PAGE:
Vascular endothelial growth factor (VEGF) is a central mediator of angiogenesis in breast cancer. Research in antiangiogenic cancer treatment has been marked by the development of the monoclonal antibody bevacizumab, which targets VEGF in many solid tumors. As patients do not equally benefit from bevacizumab, it has become necessary to define the profile of patients who will benefit from the drug.Materials and Methods:
We have conducted a prospective phase II study in 39 patients using bevacizumab in breast cancer in the neoadjuvant setting, and found improved pathologic complete response (pCR) when bevacizumab was added to chemotherapy in patients with hormone receptor negative and invasive ductal carcinoma. Blood samples were collected at baseline and serially while patients were on treatment. Circulating angiogenesis-related proteins angiopoietin (ANG)1, ANG2, basic fibroblast growth factor, IL-1a, matrix metalloproteinase 9, platelet derived growth factor - BB, platelet endothelial cell adhesion molecule -1, Tie2, VEGF, and vascular endothelial growth factor receptor 2 were measured at baseline and during treatment. This correlative study was conducted to identify specific serum angiogenic factor profiles that might be associated with pCR in the neoadjuvant setting in breast cancer patients receiving bevacizumab and chemotherapy.Results:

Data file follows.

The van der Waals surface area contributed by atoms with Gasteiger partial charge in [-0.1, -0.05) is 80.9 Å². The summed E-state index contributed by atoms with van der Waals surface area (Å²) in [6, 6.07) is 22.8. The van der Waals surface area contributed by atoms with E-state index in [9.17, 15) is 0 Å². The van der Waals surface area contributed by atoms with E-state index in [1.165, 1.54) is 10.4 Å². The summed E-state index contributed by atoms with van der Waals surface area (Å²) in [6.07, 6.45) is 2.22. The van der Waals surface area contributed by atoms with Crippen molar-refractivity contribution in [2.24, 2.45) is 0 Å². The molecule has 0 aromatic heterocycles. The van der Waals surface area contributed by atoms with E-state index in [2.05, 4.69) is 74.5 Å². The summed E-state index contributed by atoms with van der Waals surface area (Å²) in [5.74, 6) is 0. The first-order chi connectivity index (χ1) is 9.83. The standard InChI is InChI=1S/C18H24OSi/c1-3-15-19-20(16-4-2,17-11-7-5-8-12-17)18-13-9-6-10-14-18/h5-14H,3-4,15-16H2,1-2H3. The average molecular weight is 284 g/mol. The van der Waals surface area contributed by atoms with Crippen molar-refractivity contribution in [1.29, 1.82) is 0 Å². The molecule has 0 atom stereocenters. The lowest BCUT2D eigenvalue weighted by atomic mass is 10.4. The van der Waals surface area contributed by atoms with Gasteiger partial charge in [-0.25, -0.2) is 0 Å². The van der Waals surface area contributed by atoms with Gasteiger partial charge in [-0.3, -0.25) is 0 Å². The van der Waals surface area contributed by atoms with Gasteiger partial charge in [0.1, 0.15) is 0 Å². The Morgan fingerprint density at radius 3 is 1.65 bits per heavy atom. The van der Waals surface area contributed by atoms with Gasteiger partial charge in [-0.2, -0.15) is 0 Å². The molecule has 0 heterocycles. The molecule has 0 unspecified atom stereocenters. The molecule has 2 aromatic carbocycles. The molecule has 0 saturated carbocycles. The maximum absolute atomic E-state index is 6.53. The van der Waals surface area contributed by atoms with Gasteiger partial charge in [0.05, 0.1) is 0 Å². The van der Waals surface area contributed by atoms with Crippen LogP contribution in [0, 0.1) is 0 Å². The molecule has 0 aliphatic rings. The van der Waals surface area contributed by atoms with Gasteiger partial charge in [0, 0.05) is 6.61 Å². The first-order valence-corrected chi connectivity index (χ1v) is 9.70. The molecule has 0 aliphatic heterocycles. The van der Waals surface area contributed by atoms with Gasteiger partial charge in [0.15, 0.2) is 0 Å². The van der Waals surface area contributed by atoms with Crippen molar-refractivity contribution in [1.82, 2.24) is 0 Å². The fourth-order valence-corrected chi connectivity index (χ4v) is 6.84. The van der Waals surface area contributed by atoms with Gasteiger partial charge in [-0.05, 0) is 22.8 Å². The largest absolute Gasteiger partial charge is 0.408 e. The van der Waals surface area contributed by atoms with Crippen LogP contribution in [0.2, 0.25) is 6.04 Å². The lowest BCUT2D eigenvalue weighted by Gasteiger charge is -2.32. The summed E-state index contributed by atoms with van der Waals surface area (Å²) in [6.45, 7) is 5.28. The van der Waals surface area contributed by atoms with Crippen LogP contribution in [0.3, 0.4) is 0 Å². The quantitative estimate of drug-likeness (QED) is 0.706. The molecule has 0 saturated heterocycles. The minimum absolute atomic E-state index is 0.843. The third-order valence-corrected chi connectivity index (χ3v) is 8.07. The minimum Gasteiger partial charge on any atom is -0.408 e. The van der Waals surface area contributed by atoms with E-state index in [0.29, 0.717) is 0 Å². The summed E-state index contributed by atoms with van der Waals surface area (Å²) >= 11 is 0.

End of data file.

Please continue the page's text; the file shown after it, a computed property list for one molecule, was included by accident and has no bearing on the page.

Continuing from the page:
Elevated baseline serum Tie2 and basic fibroblast growth factor were associated with pCR in response to this combination. Changes in serum levels of these proteins were seen during treatment but were not significantly different between the pCR and non-pCR groups.Conclusions:
Baseline-circulating Tie2 levels may help distinguish patients who will have pCR from those who will not and may form the basis for future development of antiangiogenic therapy in breast cancer. Larger studies are needed to validate these findings. ClinicalTrials.gov Identifier: NCT00203502.